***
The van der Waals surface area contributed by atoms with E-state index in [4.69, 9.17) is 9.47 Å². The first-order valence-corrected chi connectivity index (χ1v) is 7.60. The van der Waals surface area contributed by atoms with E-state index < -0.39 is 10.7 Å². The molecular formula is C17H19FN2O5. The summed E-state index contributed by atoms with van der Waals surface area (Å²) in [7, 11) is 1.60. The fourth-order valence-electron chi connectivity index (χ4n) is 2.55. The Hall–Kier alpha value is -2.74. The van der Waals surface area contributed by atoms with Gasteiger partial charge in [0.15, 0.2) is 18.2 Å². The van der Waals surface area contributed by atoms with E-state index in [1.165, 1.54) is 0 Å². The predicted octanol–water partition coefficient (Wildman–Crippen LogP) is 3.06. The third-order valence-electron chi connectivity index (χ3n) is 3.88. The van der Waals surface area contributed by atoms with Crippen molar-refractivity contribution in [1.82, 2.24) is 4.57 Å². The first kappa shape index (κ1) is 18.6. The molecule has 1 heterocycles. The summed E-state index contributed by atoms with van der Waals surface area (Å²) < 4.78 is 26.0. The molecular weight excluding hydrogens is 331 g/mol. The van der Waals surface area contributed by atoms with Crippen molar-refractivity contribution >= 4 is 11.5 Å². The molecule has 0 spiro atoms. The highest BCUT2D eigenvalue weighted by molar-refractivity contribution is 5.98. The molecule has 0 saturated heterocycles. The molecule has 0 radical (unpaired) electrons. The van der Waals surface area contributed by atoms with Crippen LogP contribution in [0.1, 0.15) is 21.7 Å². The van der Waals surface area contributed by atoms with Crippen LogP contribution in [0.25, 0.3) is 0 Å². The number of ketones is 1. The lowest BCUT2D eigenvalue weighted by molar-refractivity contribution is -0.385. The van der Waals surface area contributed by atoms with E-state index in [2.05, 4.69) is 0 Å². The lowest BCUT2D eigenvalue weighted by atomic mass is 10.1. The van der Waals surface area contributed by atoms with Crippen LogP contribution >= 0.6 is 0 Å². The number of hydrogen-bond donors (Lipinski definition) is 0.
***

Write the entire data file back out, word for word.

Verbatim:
The van der Waals surface area contributed by atoms with E-state index in [4.69, 9.17) is 9.47 Å². The first-order valence-corrected chi connectivity index (χ1v) is 7.60. The van der Waals surface area contributed by atoms with E-state index < -0.39 is 10.7 Å². The molecular formula is C17H19FN2O5. The summed E-state index contributed by atoms with van der Waals surface area (Å²) in [7, 11) is 1.60. The fourth-order valence-electron chi connectivity index (χ4n) is 2.55. The Hall–Kier alpha value is -2.74. The van der Waals surface area contributed by atoms with Gasteiger partial charge in [0.15, 0.2) is 18.2 Å². The van der Waals surface area contributed by atoms with E-state index in [1.165, 1.54) is 0 Å². The predicted octanol–water partition coefficient (Wildman–Crippen LogP) is 3.06. The third-order valence-electron chi connectivity index (χ3n) is 3.88. The van der Waals surface area contributed by atoms with Crippen molar-refractivity contribution in [1.82, 2.24) is 4.57 Å². The first kappa shape index (κ1) is 18.6. The molecule has 1 heterocycles. The summed E-state index contributed by atoms with van der Waals surface area (Å²) < 4.78 is 26.0. The molecular weight excluding hydrogens is 331 g/mol. The van der Waals surface area contributed by atoms with Crippen molar-refractivity contribution >= 4 is 11.5 Å². The molecule has 0 spiro atoms. The highest BCUT2D eigenvalue weighted by molar-refractivity contribution is 5.98. The molecule has 0 saturated heterocycles. The molecule has 0 radical (unpaired) electrons. The van der Waals surface area contributed by atoms with Crippen LogP contribution in [0.1, 0.15) is 21.7 Å². The van der Waals surface area contributed by atoms with Crippen LogP contribution in [0.25, 0.3) is 0 Å². The number of ketones is 1. The lowest BCUT2D eigenvalue weighted by molar-refractivity contribution is -0.385. The van der Waals surface area contributed by atoms with E-state index in [2.05, 4.69) is 0 Å². The lowest BCUT2D eigenvalue weighted by atomic mass is 10.1. The van der Waals surface area contributed by atoms with Crippen LogP contribution >= 0.6 is 0 Å². The number of hydrogen-bond donors (Lipinski definition) is 0.